“This was a rather formidable task,” Dr. Dave wrote, made possible by “the most eminent tax attorney in the country, Richard Braunstein.”

“That overstates my contribution,” Braunstein says from his home in the Washington, D.C. area. He was first introduced to Dr. Dave when he joined the law firm of Dow, Lohnes & Albertson in 1960. One of his first responsibilities was to travel to Davenport, Iowa, to meet with Dr. Dave and the school’s local attorney, R. Richard Bittner. The visit and subsequent work, Braunstein recalls, was one of his proudest moments early in his career.

“I got there and was shown to Dr. Dave’s office, a beautiful suite” that was located in the new broadcasting building that had been built next to the chiropractic school. He waited and waited for Dr. Dave, and finally asked where he was.

“He doesn’t really come here,” a receptionist said. “He’s across the street at the College—that’s his apparent love and that’s where you’ll find him.”

Braunstein eventually did find Dr. Dave, who was very gracious and welcoming to the young lawyer. Dr. Dave spoke with passion— the love he had for the school was quickly evident to Braunstein. It was also clear that there were difficulties to address, and a way forward for this institution. Dr. Dave knew something had to be done, Braunstein recalled, but wasn’t quite sure how to go about it.
“I recognized it was a private institution started by Dr. Dave’s family, and was solely being supported by them,” he says.

“You know,” he said to Dr. Dave at the time, “it doesn’t make sense for you to be the sole supporter of this institution. If it’s going to grow, I suggest we convert it into a nonprofit.”

The work of Braunstein, fellow attorney Bernie Long, and Bittner to convert the school to a nonprofit also played an important role in garnering the school’s accreditation—the first chiropractic school in the world to earn the distinction. (The moment, coincidentally, in the College’s history was one Dr. Dave long chased throughout his tenure as president— but one that alluded him when he passed away in 1978. His dream came to fruition just one year later, when Palmer College was accredited by the Council on Chiropractic Education in 1979 and by the North Central Association of Colleges and Schools in 1984.)

Both Braunstein and Long, to this day, have the highest regard for the daring decisions Dr. Dave made at this critical point in Palmer’s history. He saved the school, and perhaps even the profession.

“He was one of the most decent human beings I have ever met,” Long says. “He was smart, and he knew right away that if he was going to grow the College and the profession to what it inevitably has become today, it would need to become a nonprofit.”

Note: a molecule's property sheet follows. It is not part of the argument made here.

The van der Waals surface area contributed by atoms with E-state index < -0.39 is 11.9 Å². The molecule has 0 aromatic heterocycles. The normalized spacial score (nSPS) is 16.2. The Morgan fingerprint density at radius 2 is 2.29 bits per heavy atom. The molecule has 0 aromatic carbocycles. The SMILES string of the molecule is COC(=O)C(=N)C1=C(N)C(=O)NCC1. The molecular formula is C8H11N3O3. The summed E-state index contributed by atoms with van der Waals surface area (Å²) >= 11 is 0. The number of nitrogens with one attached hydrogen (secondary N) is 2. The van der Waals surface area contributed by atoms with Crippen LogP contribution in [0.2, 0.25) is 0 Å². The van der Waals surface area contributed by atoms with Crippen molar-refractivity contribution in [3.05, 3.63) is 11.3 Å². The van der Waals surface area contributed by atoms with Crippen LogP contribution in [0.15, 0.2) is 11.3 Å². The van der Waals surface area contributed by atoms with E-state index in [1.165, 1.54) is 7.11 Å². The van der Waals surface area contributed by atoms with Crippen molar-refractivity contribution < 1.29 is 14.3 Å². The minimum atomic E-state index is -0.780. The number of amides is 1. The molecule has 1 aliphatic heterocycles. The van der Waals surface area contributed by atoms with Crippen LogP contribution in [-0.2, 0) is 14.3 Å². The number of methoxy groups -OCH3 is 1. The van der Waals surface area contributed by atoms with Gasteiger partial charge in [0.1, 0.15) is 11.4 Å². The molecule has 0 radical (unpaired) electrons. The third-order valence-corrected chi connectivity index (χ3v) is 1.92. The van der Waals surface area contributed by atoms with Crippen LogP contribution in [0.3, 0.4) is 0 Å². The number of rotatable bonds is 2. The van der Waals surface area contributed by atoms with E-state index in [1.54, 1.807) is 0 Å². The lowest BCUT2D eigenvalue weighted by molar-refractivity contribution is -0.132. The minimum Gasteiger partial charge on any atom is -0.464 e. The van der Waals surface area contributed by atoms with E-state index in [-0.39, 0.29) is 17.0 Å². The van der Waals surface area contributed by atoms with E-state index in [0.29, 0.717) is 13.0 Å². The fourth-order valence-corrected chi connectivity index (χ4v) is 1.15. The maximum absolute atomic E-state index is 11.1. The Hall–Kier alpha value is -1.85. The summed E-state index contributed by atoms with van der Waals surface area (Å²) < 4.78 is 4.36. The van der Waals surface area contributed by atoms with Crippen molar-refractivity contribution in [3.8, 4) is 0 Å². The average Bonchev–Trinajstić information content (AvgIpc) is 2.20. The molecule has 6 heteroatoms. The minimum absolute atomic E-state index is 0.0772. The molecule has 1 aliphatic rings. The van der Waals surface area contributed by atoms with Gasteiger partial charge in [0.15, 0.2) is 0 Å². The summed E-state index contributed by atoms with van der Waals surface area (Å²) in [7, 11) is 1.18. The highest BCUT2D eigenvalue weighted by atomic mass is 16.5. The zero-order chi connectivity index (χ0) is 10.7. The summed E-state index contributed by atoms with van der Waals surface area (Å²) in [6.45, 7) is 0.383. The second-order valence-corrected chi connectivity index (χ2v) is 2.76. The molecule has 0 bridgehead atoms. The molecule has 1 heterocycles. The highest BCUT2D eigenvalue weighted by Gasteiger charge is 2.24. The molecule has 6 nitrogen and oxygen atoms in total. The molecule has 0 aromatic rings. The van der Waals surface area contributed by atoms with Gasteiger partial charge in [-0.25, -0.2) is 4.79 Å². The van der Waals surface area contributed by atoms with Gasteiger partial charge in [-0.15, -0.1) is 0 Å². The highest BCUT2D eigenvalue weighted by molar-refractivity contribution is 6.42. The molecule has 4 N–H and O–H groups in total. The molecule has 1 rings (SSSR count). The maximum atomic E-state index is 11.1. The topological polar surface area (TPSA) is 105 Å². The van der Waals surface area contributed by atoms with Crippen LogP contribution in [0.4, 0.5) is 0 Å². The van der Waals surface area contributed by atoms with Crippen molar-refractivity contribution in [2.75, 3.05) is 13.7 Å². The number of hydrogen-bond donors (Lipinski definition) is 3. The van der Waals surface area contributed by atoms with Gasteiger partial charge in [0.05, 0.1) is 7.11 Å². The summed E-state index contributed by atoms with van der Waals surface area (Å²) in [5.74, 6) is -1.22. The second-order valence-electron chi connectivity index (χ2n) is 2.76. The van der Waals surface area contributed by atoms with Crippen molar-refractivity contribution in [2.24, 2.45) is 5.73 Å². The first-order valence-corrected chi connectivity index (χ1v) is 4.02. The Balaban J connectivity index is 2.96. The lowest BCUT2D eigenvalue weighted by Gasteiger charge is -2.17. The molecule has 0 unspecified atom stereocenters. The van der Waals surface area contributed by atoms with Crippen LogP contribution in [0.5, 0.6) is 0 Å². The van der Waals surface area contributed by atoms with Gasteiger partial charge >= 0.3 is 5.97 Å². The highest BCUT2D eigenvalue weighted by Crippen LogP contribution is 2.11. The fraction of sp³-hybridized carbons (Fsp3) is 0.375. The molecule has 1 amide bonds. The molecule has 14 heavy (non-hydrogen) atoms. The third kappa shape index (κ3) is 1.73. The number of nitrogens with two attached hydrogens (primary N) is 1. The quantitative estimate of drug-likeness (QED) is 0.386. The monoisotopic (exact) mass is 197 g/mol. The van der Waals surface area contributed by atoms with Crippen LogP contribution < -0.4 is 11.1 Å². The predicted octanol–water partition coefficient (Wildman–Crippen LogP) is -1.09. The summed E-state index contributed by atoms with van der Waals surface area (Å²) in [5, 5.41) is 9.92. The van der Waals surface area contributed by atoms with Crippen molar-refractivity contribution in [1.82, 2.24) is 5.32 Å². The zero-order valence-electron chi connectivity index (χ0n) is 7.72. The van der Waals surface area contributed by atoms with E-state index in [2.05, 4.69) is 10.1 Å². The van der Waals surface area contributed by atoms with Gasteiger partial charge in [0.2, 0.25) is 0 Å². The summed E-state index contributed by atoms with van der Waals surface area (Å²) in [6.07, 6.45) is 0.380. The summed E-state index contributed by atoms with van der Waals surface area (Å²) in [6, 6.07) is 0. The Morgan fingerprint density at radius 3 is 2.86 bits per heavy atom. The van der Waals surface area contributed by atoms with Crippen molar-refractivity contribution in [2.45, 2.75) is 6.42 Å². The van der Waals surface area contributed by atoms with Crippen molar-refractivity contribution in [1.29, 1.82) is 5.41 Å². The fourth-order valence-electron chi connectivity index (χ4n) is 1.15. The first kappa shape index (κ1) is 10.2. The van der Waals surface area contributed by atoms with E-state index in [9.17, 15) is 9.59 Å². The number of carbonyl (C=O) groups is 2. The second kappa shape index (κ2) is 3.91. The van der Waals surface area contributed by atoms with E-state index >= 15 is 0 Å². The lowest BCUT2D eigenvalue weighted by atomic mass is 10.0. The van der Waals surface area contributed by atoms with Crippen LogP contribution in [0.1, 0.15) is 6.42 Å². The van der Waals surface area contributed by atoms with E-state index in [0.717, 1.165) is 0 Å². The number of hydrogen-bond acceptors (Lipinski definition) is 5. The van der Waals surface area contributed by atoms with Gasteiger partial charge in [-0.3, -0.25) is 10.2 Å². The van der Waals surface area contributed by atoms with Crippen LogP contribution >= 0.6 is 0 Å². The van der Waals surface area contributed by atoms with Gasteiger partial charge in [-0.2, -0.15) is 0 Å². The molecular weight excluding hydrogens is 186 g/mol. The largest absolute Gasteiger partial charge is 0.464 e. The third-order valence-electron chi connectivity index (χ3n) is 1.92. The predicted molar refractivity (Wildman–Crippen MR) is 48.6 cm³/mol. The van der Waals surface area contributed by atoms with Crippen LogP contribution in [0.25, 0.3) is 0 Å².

He paused for a moment. “Dr. Dave wanted to make the College permanent. I’m not sure he ever could have imagined it would have exploded into the place it is today.”

“You know, Dr. Dave was a visionary,” Long adds. “And his vision was correct. He was able to turn the school around and legitimize chiropractic as part of health care. He truly created chiropractic as a profession.”

Together, Dr. Dave, Bittner, Braunstein, and Long not only preserved the tradition and identity of Palmer, but also ushered in a new chapter for the first chiropractic school in the world. Soon, a championship rugby team was gaining notoriety nationally, a marketing plan was rallying chiropractors and patients alike, donations were being made by alumni, and grants were being awarded by large foundations like Ford and Kellogg. Today, more than 21,406 individuals and foundations have made a financial gift to Palmer College since its inception as a nonprofit. The College’s endowment has grown to $60,047,130*, among the largest of any chiropractic college in the world.

“I’m reminded of the statement made by the astronaut who took the first step on the moon,” Dr. Dave wrote in his memoir. “‘A giant step for mankind.’ I felt, in my humble way, this was a giant step for Palmer College and our nonprofit growth potential. Whatever the project at any given time, I poured my
heart and strength into each and every one.


Purchase your copy of the The Palmers from the college Bookstore.

This story was developed from the first-person accounts of David Daniel Palmer, D.C., as well as interviews with Richard Braunstein and Bernie Long conducted by Roger Hynes, D.C., Palmer College’s resident historian, in 2019. Special thanks to Vickie Anne Palmer for her guidance and stories about her father, Dr. Dave.

*As of April 10, 2020